• soei building campus

The Sigurd Olson Environmental Institute provides leadership in citizen science, outreach, and education on regional conservation issues while fostering the next generation of environmental leaders.

Stewardship Speaker Series

The SOEI invites the best minds to talk about current and emerging issues in natural resources and conservation as a way to inform and engage the public. Continue the conversation through our Stewardship Speaker Series.

History & Timeline

Sigurd Olson sitting on a porch
On August 27, 1971, a little more than a year after the celebration of the first Earth Day, Northland College hosted its first environmental conference. Among those invited to address the two-day conference were Senator Gaylord Nelson and Sigurd F. Olson.

The conference became “the instrument of origin of the Sigurd Olson Environmental Institute,” as Robert Matteson, the founder of the Institute, wrote. With energy to move in an exciting and new direction, the Institute opened its doors in spring of 1972.

  • 1972: First problem-solving workshop held: Land Use and Zoning
  • 1973-75: Creation of the first post-graduate fellow positions and basin programs
  • 1978: Project LoonWatch begins/environment and spirituality programs begin
  • 1981: Sustainably designed Sigurd Olson Environmental Institute dedicated
  • 1982: Memorial service to honor Sigurd F. Olson held following his death
  • 1983: Sigurd F. Olson professorship endowed
  • 1985: First Sigurd T. Olson Loon Research Award given
  • 1985: First Apostle Islands School held
  • 1987: Timber Wolf Alliance created
  • 1989: Infusing Ojibwe World Views curriculum developed
  • 1992: U.S. Secretariat position for the Lake Superior Binational Forum created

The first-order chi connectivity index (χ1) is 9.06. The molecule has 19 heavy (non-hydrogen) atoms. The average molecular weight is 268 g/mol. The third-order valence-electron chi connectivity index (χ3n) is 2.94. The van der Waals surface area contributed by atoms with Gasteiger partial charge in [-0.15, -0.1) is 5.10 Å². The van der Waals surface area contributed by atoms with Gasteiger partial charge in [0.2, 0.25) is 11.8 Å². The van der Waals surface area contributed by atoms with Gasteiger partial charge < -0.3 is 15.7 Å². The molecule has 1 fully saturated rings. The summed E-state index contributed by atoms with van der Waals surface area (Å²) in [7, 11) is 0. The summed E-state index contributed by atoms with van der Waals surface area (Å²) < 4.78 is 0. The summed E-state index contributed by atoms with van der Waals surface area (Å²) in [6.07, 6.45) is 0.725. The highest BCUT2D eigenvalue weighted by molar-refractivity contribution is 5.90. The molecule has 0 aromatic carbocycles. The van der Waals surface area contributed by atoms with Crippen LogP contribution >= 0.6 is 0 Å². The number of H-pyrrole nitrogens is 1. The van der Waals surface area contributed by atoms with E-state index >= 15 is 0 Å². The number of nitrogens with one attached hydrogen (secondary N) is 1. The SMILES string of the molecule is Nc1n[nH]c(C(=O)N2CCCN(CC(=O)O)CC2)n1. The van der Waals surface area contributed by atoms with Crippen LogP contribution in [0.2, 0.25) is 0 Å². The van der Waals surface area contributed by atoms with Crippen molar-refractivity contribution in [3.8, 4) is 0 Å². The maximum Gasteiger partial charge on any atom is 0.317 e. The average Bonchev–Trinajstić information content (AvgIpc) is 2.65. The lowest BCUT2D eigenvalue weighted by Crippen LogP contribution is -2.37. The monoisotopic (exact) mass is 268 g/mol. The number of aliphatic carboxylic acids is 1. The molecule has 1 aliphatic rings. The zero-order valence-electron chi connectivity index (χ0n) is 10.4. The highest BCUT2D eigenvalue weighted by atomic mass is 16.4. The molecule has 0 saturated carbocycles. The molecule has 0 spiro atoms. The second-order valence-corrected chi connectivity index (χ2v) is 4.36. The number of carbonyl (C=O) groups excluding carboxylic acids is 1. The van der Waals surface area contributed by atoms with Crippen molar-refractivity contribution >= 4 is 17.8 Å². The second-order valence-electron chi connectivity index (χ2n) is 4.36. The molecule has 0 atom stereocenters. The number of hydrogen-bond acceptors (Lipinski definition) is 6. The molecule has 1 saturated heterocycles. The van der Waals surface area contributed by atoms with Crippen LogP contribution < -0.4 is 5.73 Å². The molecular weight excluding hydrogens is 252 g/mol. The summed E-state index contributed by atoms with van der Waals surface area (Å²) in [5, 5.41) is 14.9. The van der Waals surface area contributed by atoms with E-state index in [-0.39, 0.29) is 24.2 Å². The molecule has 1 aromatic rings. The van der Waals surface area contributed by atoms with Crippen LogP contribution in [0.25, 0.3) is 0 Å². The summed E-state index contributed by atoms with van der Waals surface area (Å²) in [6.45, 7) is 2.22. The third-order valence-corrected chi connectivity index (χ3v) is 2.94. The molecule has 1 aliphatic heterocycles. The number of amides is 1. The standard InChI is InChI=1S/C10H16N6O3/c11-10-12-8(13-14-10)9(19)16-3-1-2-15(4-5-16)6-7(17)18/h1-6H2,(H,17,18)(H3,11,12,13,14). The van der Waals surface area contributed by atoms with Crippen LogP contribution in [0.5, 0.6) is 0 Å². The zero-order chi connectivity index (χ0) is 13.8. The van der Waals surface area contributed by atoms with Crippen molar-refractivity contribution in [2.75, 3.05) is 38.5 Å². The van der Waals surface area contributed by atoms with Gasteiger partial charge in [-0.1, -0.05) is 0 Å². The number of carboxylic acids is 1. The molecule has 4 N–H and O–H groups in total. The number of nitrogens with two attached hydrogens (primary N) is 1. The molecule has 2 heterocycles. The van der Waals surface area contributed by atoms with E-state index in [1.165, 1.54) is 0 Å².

• 1994-95: Sustainable Forestry Guidelines written for three states
  • 1994: First Lake Superior Youth Symposium held
  • 1998: Northern Forest Restoration program begins
  • 1999: Wilderness Horizons Conference held
  • 2001: Land Stewardship outreach services begin
  • 2004: First Pathfinders session held
  • 2005: North American Loon Fund endowment established for the Sigurd T. Olson Loon Research Award
  • 2007: Completion of the Sigurd Olson Legacy Display Case containing personal mementos. The case is available for viewing on the main floor of the Sigurd Olson Environmental Institute.
  • 2009: Memorial sculpture of former Timber Wolf Alliance Coordinator Pam Troxell dedicated
  • 2010-11: SOEI coordinates 13 federal, state and local agencies, tribes, municipalities, nonprofit organizations and educational institutions through the Chequamegon Bay Area Partnership to advance shoreline and habitat restoration projects by acquiring federal Great Lakes Restoration Initiative (GLRI) funding
  • 2011: New exhibit Wildness in the Soul: Sigurd Olson and the Canoe debuts at the Wisconsin Canoe Heritage Museum in Spooner, Wisconsin
  • 2012:  Establishment of Applied Research and Environmental Lab (ARELab)
  • 2012:  Establishment of new Watershed & Lakes Programs
  • 2013:  Celebration of the 35th Anniversary of LoonWatch
  • 2014:  Receives nearly $200,000 from Wisconsin Sea Grant to study climate change in the Chequamegon Bay
  • 2014:  Hosts the North American Loon Symposium on campus.
  • 2014:  Celebrates the 50th Anniversary of the Wilderness Act with a Lake Superior region Wilderness Conference held in Duluth, Minnesota.
  • 2015:  Hosts the Midwest Wolf Stewards Conference on campus.

SOEI News